“If you treat your member terribly, you may experience that they're going to find someone who doesn't do that. And they're going to find somewhere where the experience is seamless, rather than it being a hassle for them.”
Receiving declined payment emails and mounting penalty fees, in spite of the loyalty shown to a fitness brand beforehand, harms member experience, repelling people from a brand and wasting gym retention efforts.
As a former gym owner, current GoCardless partner marketing manager, Tom Metcalfe, agrees that such penalties and inflexibility on the side of payment providers is counter-intuitive.
He says that as a gym owner, “...you work so hard all the time to gain members. But then you’re losing them just because they're scared that their payments’ going to fail or that they don't want to have their payments fail. People will cancel their memberships with their gym because they don’t want to incur a 25-pound charge.”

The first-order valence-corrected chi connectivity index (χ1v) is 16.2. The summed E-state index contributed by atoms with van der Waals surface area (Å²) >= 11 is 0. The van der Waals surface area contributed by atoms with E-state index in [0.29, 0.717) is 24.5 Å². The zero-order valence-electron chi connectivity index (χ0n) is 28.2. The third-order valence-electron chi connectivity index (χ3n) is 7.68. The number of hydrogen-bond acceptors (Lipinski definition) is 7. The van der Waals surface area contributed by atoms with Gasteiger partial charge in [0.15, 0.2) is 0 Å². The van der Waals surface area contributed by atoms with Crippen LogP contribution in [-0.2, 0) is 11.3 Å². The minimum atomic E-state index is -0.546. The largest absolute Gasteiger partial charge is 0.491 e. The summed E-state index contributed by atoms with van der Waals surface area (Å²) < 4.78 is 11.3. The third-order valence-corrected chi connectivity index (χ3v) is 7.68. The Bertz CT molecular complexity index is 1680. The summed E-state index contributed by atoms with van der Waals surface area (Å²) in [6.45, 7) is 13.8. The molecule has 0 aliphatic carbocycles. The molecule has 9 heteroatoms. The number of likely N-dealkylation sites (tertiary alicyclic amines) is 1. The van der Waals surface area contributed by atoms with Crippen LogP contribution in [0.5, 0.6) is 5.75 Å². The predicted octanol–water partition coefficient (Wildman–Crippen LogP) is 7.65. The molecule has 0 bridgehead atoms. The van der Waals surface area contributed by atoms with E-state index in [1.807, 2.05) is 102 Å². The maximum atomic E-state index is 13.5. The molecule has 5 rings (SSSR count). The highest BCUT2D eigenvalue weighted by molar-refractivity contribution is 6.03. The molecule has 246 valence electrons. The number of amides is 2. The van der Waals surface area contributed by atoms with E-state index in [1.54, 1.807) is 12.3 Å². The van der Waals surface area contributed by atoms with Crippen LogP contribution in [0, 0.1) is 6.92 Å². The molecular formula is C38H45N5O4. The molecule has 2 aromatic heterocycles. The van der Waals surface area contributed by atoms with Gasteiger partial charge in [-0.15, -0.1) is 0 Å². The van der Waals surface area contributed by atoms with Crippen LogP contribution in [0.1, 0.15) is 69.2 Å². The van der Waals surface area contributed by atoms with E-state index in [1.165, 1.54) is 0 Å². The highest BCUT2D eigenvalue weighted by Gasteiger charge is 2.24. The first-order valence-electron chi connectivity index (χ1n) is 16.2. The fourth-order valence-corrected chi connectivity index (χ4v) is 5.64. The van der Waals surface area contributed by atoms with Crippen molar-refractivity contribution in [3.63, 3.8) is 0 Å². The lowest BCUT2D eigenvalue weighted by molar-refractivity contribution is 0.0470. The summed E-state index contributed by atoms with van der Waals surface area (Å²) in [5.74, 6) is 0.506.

Payment Provider Disruption to the Rescue
In response to the rigid and limiting policies payment providers have in place concerning businesses and their consumers, a new, more human and disruptive approach is beginning to stir in the payments industry.
Some forward-thinking payment providers, such as the British-based company, GoCardless, have decided to go against the grain and start tailoring their services to prioritize their client’s customers.
In a study conducted by GoCardless in partnership with YouGov, it was found that ¾ of the sample claimed that they would expect to have an online payment service when purchasing services.